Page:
By SARAH JAQUAY
Colorado is a stunningly beautiful state. That much we knew from prior trips to Fort Collins, Boulder and the town of Estes Park, gateway to Rocky Mountain National Park. It’s also incredibly large. So when we visited our niece and her family in Fort Collins a few years ago, I realized we’d have to see Telluride and Mesa Verde National Park on a separate trip. This summer our niece invited us to her vacation home in Steamboat Springs for July 4th. For afterward, we planned a grand circle tour of Southwestern Colorado, including Telluride, Mesa Verde National Park and Durango for the famous train ride through the Rockies.
We started in quaint Steamboat Springs, originally a summer resort before it became famous for its “champagne powder” and earned its moniker, “Ski Town, USA.” We loved the laid-back Alpine vibe and the fact that natural springs seem to bubble up all over Routt county. There are hot springs in downtown Steamboat but our niece wanted us to experience Strawberry Hot Springs about 20 minutes outside town. These springs are nestled in the mountains with attractive stone masonry separating a series of pools ranging from lukewarm to almost scalding. The adjacent bracing waters of the Yampa River were ideal for cooling off. It was the perfect way to unwind from the previous day’s plane ride. We could only imagine how rewarding soaking tired muscles would be after a long day on the slopes. There was plenty to do in Steamboat over the Fourth, including watching their annual rodeo. It even featured a downhill ski jumping event on some sort of synthetic surface. But we opted for riding the Steamboat Gondola to the top of Mt. Werner and hiking an “easy” loop trail. Easy enough for locals, but hiking at altitude is a bit of a challenge for those living at Great Lakes level.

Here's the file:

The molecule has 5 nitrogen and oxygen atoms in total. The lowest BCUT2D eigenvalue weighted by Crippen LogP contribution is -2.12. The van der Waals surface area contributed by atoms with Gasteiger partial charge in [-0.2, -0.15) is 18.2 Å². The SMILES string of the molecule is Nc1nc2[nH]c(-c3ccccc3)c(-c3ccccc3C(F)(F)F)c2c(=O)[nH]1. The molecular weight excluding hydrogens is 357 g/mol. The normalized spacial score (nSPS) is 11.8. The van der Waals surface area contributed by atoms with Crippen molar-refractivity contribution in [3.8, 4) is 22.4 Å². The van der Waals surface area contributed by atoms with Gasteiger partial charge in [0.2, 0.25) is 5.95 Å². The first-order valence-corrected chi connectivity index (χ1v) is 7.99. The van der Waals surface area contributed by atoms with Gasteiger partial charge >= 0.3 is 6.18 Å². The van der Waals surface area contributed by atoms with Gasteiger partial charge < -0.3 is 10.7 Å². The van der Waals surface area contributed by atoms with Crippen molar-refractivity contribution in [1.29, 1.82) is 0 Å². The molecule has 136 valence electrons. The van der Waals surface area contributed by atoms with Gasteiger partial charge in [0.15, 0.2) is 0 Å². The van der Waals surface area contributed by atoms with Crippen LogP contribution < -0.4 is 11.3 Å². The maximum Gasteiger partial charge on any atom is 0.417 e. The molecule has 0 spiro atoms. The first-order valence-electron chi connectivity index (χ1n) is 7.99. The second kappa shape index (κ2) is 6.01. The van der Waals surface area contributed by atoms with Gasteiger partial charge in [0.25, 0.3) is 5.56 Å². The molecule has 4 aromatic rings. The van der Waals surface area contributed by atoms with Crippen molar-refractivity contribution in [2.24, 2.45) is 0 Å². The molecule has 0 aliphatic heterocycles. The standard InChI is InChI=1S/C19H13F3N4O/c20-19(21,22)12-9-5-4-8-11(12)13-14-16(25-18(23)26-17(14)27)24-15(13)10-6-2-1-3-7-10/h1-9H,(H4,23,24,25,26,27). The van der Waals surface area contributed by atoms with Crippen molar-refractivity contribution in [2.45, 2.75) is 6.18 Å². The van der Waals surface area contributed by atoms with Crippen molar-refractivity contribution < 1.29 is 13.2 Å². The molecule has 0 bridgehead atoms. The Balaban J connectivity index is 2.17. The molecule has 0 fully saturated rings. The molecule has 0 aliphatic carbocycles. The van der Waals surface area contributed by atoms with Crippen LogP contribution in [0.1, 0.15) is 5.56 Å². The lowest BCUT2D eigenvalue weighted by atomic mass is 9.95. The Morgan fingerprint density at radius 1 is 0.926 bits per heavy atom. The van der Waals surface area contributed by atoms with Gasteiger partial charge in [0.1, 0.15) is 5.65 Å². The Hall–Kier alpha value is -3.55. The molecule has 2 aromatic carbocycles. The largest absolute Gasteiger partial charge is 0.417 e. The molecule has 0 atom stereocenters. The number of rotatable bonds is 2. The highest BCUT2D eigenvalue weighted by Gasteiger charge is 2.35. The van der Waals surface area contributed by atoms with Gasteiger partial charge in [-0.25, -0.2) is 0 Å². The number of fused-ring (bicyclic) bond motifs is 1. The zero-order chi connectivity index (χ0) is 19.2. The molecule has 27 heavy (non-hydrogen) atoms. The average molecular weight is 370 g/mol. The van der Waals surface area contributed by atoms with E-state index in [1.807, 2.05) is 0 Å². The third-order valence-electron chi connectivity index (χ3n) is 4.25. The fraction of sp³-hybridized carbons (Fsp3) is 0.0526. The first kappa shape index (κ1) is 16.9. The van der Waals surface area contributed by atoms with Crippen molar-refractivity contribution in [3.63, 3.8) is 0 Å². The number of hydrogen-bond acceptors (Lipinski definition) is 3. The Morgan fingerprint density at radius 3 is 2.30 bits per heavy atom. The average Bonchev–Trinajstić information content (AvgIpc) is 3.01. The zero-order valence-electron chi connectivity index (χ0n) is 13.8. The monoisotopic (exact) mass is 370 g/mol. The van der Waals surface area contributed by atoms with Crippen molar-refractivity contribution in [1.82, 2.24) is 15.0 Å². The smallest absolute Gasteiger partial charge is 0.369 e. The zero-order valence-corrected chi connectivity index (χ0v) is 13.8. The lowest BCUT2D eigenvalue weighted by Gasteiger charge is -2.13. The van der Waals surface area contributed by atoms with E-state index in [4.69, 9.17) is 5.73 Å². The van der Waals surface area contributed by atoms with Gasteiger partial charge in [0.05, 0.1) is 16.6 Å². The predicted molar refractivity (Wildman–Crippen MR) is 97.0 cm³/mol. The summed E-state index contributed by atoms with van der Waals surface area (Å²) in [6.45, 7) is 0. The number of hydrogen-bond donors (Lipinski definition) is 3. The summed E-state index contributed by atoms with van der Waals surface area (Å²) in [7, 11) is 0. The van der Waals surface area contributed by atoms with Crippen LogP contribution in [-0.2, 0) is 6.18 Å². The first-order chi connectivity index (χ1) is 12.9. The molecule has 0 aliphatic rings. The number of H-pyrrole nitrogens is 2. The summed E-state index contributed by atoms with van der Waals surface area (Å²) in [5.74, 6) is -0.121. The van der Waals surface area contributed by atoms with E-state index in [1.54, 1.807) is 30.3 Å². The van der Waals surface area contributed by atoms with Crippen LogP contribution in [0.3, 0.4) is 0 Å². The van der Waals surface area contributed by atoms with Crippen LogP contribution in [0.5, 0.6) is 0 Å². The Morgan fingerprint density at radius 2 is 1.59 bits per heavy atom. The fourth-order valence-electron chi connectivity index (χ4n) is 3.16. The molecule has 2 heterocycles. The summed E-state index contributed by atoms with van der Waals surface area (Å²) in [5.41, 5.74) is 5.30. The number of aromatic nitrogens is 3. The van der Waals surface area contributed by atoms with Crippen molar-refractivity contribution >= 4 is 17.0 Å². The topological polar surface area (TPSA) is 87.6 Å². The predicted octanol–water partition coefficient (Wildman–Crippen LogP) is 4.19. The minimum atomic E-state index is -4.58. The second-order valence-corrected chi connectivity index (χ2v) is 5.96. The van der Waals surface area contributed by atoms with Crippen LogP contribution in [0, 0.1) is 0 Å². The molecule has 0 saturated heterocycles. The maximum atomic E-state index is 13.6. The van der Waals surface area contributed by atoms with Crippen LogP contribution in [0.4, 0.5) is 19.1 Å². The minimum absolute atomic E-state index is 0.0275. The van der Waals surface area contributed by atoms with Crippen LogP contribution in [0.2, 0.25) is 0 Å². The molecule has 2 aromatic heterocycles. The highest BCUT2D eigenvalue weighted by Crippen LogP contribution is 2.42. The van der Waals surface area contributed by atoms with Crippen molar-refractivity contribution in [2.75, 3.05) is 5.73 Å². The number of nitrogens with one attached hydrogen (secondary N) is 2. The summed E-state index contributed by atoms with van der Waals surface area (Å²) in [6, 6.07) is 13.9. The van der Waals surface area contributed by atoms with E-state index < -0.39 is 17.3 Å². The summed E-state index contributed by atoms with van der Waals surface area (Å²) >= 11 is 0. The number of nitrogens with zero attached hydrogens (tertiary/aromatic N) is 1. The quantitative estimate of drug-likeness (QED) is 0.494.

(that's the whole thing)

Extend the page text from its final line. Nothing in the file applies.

The holiday weekend passed quickly and our niece’s family had to head home. So we picked up our rental car at nearby Yampa Valley Airport (HDN) and started the six-hour drive to another famed ski destination, Telluride. I’ve been curious about Telluride because it seems to attract celebrities without the hype of Aspen or Vail. We spent the night there as a stopping point on our way to Mesa Verde National Park and we were delighted we did. Not only did it give me a chance to catch up with my cousin, it was really interesting to see what a dead mining town has done to reinvent itself as a charming mountain hamlet. We stayed downtown at the New Sheridan Hotel and had a scrumptious dinner at their restaurant, the Chop House. My cousin moved there after college more than 10 years ago and stayed. Everything is super expensive but she explained their local and regional governments are proactive about making sure important people such as firefighters, teachers and nurses can afford to live there. It reminded us of a Chautauqua in the Rockies. Telluride has lovingly restored its grand (and small) Victorian housing stock and residents routinely express their unbounded gratitude to be able to live there. After we rode the free Telluride Gondola to Station St. Sophia, the mid-point of Coonskin Ridge, where visitors can access hiking and biking trails with sweeping vistas, we were wondering, “Why didn’t we decide to learn to ski the powder after
Our next stop was a bucket list destination, Mesa Verde National Park. It’s a UNESCO World Heritage site and it’s where visitors can spend a few days learning about the ancient Ancestral Pueblo people (f.k.a the Anasazi) who lived in the area for centuries. There aren’t many options for lodging, so we reserved a couple of nights at Far View Lodge early in the year. The accommodations are spartan, but it’s a great location for restaurant access and for looking out over the parklands. Be sure to ask for a room in a non-pet-friendly building. We were next to an incessantly barking dog whose owners violated park policy by leaving it alone in their room. We’re dog lovers so we were mostly concerned for this frantic pup left in strange surroundings.